Kel was 43 years old when she was diagnosed with Stage 3 ovarian cancer in 2014.  After undergoing immediate treatment and being declared in remission, Kel unfortunately suffered a relapse in September 2017. She completed her follow-up chemotherapy in August of last year and will commence her next round of treatment later this year. Her focus is now on managing the disease for life, and supporting the research that will ensure her daughter won’t face the same threats in her adult life. 

Read her story

Daniella Brasacchio

OCRF Ambassador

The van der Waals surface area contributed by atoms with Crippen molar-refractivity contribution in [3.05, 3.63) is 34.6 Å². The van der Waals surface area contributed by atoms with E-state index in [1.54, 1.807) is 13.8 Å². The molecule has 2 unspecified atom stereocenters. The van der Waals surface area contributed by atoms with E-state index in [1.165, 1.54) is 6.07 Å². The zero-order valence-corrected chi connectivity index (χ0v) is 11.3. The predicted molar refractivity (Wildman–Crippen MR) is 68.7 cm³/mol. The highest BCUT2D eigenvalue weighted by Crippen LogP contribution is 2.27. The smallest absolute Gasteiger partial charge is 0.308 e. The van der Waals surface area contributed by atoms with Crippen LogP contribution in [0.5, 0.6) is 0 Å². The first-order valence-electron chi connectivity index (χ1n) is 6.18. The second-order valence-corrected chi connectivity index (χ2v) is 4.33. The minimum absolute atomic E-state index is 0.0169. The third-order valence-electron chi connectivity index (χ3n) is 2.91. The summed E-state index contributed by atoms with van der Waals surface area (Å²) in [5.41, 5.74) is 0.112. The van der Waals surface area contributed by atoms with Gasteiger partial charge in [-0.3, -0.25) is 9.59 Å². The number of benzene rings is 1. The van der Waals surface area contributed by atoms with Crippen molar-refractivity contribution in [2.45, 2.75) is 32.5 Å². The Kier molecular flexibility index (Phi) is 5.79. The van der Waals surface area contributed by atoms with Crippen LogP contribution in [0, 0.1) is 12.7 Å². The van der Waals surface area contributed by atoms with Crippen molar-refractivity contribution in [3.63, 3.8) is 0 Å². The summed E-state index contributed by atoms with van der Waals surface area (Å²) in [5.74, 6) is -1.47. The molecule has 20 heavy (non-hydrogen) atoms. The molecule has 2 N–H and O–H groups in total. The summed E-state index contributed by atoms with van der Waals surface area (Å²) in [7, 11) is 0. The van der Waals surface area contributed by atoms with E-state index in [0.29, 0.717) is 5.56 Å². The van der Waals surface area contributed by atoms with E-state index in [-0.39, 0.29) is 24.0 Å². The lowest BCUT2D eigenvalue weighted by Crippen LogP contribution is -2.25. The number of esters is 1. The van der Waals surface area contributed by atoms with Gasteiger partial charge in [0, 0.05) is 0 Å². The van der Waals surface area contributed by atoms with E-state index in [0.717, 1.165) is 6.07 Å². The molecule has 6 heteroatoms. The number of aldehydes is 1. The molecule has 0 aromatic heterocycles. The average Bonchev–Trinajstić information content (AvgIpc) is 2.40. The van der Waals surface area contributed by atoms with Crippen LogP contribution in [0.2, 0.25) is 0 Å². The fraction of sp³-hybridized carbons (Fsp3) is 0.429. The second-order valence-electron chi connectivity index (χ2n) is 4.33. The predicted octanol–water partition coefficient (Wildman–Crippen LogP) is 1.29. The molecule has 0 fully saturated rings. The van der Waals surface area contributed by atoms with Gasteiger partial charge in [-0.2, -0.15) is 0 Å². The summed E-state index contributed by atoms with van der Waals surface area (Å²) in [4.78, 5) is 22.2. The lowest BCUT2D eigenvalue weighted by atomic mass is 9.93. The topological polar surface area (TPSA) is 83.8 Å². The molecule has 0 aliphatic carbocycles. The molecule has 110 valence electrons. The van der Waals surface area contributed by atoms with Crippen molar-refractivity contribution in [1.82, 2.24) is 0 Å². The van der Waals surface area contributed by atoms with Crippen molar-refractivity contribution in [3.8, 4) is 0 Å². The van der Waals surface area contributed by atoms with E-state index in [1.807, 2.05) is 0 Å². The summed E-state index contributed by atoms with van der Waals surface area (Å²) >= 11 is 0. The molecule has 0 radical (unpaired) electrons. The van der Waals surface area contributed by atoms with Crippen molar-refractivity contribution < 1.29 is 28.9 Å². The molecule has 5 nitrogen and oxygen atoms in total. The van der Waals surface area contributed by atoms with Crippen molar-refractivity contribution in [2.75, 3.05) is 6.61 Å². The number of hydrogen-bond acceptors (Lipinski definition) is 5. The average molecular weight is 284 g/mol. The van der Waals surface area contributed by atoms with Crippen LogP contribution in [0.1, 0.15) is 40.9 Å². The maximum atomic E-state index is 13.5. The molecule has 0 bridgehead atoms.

Daniella splits her time between motherhood, Monash University in the Blood Cancer Therapeutics Laboratory as a research scientist and engaging in community awareness about Breast and Ovarian Cancers.  Daniella lost her mother to ovarian cancer at the very young age of 59. Unfortunately, at the time of her mother’s diagnosis, Daniella found out that her family carries a BRCA1 mutation. This dramatically increases a woman’s risk of breast cancer to 80% and ovarian cancer to 40%. Daniella found out at 28 years of age that she too carries this gene mutation. Her mother was diagnosed with ovarian cancer at a very late stage as she was predominantly asymptomatic before eventually being diagnosed her with stage 4 ovarian cancer. During the following 12 months it spread to her mother’s brain and liver. After witnessing her mother’s experience Daniella was anxious about her own health, realising that not only does she have an increased risk of ovarian cancer but there is no early detection for this disease. Considering the lack of early detection, she made the drastic decision to remove her ovaries and fallopian tubes at the young age of 39. The ongoing early menopause is a daily challenge, yet far better than dealing with a cancer that is known for taking the lives of young women far too early. She encourages women to be pro-active about their health, challenge their medical team if they are concerned with their results and trust their instinct when it comes to their body.